The Green Mountains of Vermont, especially during October Foliage, are iconic. They beckon outdoor adventurers and then draw many of them back year after year.
Like New Hampshire's White Mountains to the east and New York's Adirondacks to the west, Vermont's Greens are famous for brightly colored leaves, quaint small towns, rural landscapes, maple syrup and apple farms, fly fishing, covered bridges, spectacular waterfalls, skiing and beautiful but rugged trails.
Two famous backpacking trails cross the state. The Long Trail runs 272 miles from the Massachusetts border on the south to the Canadian border on the north. It was built from 1910-1930 by the Green Mountain Club, which still maintains it today. The Long Trail was the inspiration for the Appalachian Trail, which extends from Maine to Georgia but has 150 miles in Vermont.
But Vermont is primarily a day hiker's state. Over a hundred major trails of five miles or less lead hikers to waterfalls, scenic overlooks, historic sites, lakes, ponds, caves, boulder fields, rock arches and other attractions. Many Vermonters and out of state visitors also hike the Long and Appalachian Trails in daylong sections, taking years or even decades to cover the entire distances. The fact that many Vermont places discourage camping because of hostile weather or fragile environments has made day hiking more popular.
With cold water and shallow bubbling gravel bottom streams, Vermont is a fly fishing Paradise. In fact, much of fly fishing first evolved in Vermont before spreading to the rest of the nation.
Skiing, of course, is a long time Vermont passion, with several of the nation's most famous resorts here : Killington, Okemo, Stowe, Smugglers Notch and Sugarbush. Stowe is considered the ski capitol of New England, with its great Mt. Mansfield runs, but the biggest resort east of the rockies is Killington.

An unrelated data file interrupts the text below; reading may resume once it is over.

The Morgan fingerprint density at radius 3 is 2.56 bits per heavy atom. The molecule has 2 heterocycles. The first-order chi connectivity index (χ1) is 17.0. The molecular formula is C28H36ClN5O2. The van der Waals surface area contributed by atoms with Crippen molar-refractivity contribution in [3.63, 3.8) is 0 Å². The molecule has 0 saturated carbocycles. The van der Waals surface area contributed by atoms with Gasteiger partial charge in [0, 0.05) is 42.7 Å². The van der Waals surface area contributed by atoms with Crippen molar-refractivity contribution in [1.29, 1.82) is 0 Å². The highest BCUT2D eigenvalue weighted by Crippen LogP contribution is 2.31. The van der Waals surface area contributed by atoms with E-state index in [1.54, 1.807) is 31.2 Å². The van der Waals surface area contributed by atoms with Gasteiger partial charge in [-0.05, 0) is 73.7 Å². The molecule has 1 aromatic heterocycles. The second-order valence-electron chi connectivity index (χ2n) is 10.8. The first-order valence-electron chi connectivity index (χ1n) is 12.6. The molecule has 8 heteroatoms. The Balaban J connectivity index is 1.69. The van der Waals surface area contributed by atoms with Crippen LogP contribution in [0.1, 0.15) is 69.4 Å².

Mt. Mansfield towers over Vermont. It's a beautiful mountain, with a fragile landscape on top and trails, a toll road and a cable car providing access. Two trail huts offer shelter from the often intense wind and cold. Search and rescue squads are called to retrieve hikers at least once a week. Many of them have to be hospitalized and every year some die. Mt. Mansfield has fearsome weather, not quite as ferocious as New Hampshire's Mt. Washington but way too windy for tents or any kind of camping. From the top you can see five states plus Quebec, and you can see the mountain from everywhere in Vermont.
There's plenty of wildlife in Vermont. You're almost certain to see Beaver, Deer, Bear and various birds of prey, and are very likely to see Moose, Red and Grey Fox.
The usual strategy in Vermont is to hike on the sunny days and check out the historical and cultural sites on hostile weather days.
During late September and all of October Vermont and the Green Mountains will be crowded. This includes trails. Parking near trailheads will be difficult, especially for any trail leading to water falls. There's a whole population of water fall lovers out there who travel everywhere just to see and photograph waterfalls. Tour buses bring travelers 50 at a time and unload them at easy trails, where they'll clog the paths for the first 1-2 miles. Fortunately, the bus people don't usually hike out beyond two miles.
Expect to see backpacks lined up outside restaurants, gear stores and groceries in any town with trails passing close by, which is most Vermont towns.
Vermont also has 1400 miles of mountain biking trails, and many sources rank it the sport's #1 state. Ski resorts during the offseason run their lifts for mountain bikers.